Iraqi president hospitalized in Jordan

Iraqi President Jalal Talabani was in a Jordanian hospital on Monday after experiencing dizziness and low blood pressure a day earlier in Iraq, his son and a physician said.

Iraqi president hospitalized in Jordan

"He had been working very hard over the last week or so; they put it down to fatigue or exhaustion," said the son, Qubad Talabani, in a phone interview from Colorado.

The son, the senior Talabani's private doctor and a spokesman for the presidency denied reports that Talabani had a catheterization procedure on his heart.

"He has not had a heart catheter inserted," Qubad Talabani said.

The doctor and the spokesman said the Iraqi leader is suffering from exhaustion and lung inflammation and is undergoing a series of tests they described as precautionary.

The 73-year-old was flown Sunday from the northern Iraq town of Sulaimaniya to Amman's state-of-the-art King Hussein Medical Center as "a precautionary measure," Qubad Talabani said.

While there, he has undergone CT scans, which have detected no abnormalities, and "his vital organs seem to be functioning well," Qubad Talabani said.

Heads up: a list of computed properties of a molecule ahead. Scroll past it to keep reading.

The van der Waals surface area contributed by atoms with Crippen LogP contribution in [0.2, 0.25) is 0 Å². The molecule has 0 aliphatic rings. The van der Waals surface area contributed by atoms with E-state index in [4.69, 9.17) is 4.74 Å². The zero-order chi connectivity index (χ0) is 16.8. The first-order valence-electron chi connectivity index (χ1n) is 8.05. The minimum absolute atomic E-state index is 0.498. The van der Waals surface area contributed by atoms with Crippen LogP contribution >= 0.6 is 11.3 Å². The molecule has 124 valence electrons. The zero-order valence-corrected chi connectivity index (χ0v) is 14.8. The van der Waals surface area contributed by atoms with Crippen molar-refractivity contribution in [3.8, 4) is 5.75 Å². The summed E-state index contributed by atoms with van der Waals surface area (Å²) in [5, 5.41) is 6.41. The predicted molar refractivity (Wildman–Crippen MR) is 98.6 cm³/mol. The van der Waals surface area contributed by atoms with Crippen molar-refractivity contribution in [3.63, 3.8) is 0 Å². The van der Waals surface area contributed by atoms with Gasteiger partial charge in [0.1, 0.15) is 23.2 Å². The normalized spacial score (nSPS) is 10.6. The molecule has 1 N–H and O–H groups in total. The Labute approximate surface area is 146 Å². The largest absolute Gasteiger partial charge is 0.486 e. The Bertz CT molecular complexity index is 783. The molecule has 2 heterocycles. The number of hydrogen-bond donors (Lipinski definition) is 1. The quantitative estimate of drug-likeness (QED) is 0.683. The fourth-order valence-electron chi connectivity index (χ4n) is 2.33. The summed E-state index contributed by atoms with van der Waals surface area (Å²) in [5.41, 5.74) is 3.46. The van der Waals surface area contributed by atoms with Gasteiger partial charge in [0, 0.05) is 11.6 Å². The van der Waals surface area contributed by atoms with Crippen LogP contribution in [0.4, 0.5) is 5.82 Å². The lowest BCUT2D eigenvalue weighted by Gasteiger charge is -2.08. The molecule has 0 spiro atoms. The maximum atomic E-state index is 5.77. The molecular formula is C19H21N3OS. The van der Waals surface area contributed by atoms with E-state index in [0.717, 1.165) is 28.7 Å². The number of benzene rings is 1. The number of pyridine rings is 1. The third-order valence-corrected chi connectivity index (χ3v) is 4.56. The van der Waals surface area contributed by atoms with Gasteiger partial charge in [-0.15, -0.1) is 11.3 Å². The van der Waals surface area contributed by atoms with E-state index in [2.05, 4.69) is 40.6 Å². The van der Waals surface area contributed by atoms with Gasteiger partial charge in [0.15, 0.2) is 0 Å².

"I think his stay in Amman remains to be a precautionary measure to ensure that we leave no stone unturned," he said.

Jordan's King Abdullah visited Talabani and wished him a swift recovery.

Without assistance, the Iraqi president walked onto and off the plane that took him to the Jordanian capital, his son said, adding that his father had to be persuaded to seek medical care.

The White House said it provided an airplane equipped with medical equipment to fly Talabani to Amman.

A senior U.S. military official said Sunday that the U.S. understood that Talabani had a heart attack, an assertion that his son denied flatly.

"He has not had a heart attack; his heart is in very good condition," Qubad Talabani said Monday.

"This is not true at all, the president's case doesn't involve any heart problems. He did not suffer any heart attack. His heart is 100 percent good," the president's doctor, Yedkar Hikmat, told The Associated Press.

His son said the longtime Kurdish leader's departure from Iraq for Jordan's capital should not be interpreted as an indication that he is in grave health.

"It's quite regular and quite normal for senior Iraqi politicians to receive checkups or medical treatment outside of Iraq; I don't think that this is too big of an issue," Qubad Talabani said.

The senior Talabani is head of the Patriotic Union of Kurdistan, one of the two main parties that controls Iraqi Kurdistan.




Güncelleme Tarihi: 20 Eylül 2018, 18:16